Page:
23 RECYCLING Composting biodegradable organic waste mimics nature by recycling plant nutrients to the soil. Recycling paper has a number of environmental (reduction in pollution and deforestation, less energy expenditure) and economic benefits and is easy to do.
24 RECYCLING Recycling many plastics is chemically and economically difficult. Many plastics are hard to isolate from other wastes. Many plastics are hard to isolate from other wastes. Recovering individual plastic resins does not yield much material. Recovering individual plastic resins does not yield much material. The cost of virgin plastic resins in low than recycled resins due to low fossil fuel costs. The cost of virgin plastic resins in low than recycled resins due to low fossil fuel costs. There are new technologies that are making plastics biodegradable. There are new technologies that are making plastics biodegradable.
25 BURNING AND BURYING SOLID WASTE Globally, MSW is burned in over 1,000 large waste-to-energy incinerators, which boil water to make steam for heating water, or space, or for production of electricity. Japan and a few European countries incinerate most of their MSW. Japan and a few European countries incinerate most of their MSW.
26 Burning Solid Waste Waste-to-energy incinerator with pollution controls that burns mixed solid waste. Figure 22-10
27 Burying Solid Waste Most of the world’s MSW is buried in landfills that eventually are expected to leak toxic liquids into the soil and underlying aquifers. Open dumps: are fields or holes in the ground where garbage is deposited and sometimes covered with soil. Mostly used in developing countries. Open dumps: are fields or holes in the ground where garbage is deposited and sometimes covered with soil. Mostly used in developing countries. Sanitary landfills: solid wastes are spread out in thin layers, compacted and covered daily with a fresh layer of clay or plastic foam. Sanitary landfills: solid wastes are spread out in thin layers, compacted and covered daily with a fresh layer of clay or plastic foam.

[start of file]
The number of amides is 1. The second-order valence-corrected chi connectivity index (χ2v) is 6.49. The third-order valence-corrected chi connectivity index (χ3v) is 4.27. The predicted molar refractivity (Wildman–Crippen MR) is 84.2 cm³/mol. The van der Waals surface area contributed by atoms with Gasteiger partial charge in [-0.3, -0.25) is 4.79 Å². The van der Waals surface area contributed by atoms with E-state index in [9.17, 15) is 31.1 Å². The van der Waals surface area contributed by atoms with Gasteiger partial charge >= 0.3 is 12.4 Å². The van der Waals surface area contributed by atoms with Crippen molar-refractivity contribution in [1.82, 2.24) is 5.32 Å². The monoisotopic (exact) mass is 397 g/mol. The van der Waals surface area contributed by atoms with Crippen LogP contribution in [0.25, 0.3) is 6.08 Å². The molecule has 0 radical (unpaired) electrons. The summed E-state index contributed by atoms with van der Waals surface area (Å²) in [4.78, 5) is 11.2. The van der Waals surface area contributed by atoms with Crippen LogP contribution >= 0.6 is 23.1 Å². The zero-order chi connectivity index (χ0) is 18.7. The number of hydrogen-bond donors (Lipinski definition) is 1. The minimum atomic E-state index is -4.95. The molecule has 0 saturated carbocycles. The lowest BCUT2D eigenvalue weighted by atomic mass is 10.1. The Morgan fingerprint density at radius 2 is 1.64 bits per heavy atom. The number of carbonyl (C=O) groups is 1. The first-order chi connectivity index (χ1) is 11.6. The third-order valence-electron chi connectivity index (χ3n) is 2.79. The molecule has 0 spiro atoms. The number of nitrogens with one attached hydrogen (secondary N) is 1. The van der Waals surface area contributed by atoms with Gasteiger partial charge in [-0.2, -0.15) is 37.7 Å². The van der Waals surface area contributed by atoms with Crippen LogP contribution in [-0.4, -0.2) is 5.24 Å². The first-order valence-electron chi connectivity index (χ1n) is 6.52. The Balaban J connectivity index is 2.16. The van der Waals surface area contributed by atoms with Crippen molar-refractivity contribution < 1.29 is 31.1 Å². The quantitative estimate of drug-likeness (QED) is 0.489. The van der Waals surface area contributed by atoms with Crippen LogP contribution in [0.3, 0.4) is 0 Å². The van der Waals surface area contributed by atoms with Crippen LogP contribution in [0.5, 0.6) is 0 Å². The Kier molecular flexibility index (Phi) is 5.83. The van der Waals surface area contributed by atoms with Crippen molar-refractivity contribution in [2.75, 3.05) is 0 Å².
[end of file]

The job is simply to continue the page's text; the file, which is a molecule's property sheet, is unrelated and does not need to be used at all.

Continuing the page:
28 Fig. 22-12, p. 532 Sand When landfill is full, layers of soil and clay seal in trash Methane storage and compressor building Leachate storage tank Leachate monitoring well Groundwater monitoring well Electricity generator building Leachate treatment system Methane gas recovery well Compacted solid waste Leachate pipes Leachate pumped up to storage tank for safe disposal Groundwater Clay and plastic lining to prevent leaks; pipes collect leachate from bottom of landfill Topsoil Sand Clay Subsoil Probes to detect methane leaks Garbage Synthetic liner Sand Clay Pipes collect explosive methane as used as fuel to generate electricity
29 Case Study: What Should We Do with Used Tires? We face a dilemma in deciding what to so with hundreds of millions of discarded tires. Figure 22-14
30 HAZARDOUS WASTE Hazardous waste: is any discarded solid or liquid material that is toxic, ignitable, corrosive, or reactive enough to explode or release toxic fumes. The two largest classes of hazardous wastes are organic compounds (e.g. pesticides, PCBs, dioxins) and toxic heavy metals (e.g. lead, mercury, arsenic). The two largest classes of hazardous wastes are organic compounds (e.g. pesticides, PCBs, dioxins) and toxic heavy metals (e.g. lead, mercury, arsenic).
31 Hazardous Waste Regulations in the United States Two major federal laws regulate the management and disposal of hazardous waste in the U.S.: Resource Conservation and Recovery Act (RCRA) Resource Conservation and Recovery Act (RCRA) Cradle-to-the-grave system to keep track waste.Cradle-to-the-grave system to keep track waste. Comprehensive Environmental Response, Compensation, and Liability Act (CERCLA) Comprehensive Environmental Response, Compensation, and Liability Act (CERCLA) Commonly known as Superfund program.Commonly known as Superfund program.
32 Hazardous Waste Regulations in the United States The Superfund law was designed to have polluters pay for cleaning up abandoned hazardous waste sites. Only 70% of the cleanup costs have come from the polluters, the rest comes from a trust fund financed until 1995 by taxes on chemical raw materials and oil. Only 70% of the cleanup costs have come from the polluters, the rest comes from a trust fund financed until 1995 by taxes on chemical raw materials and oil.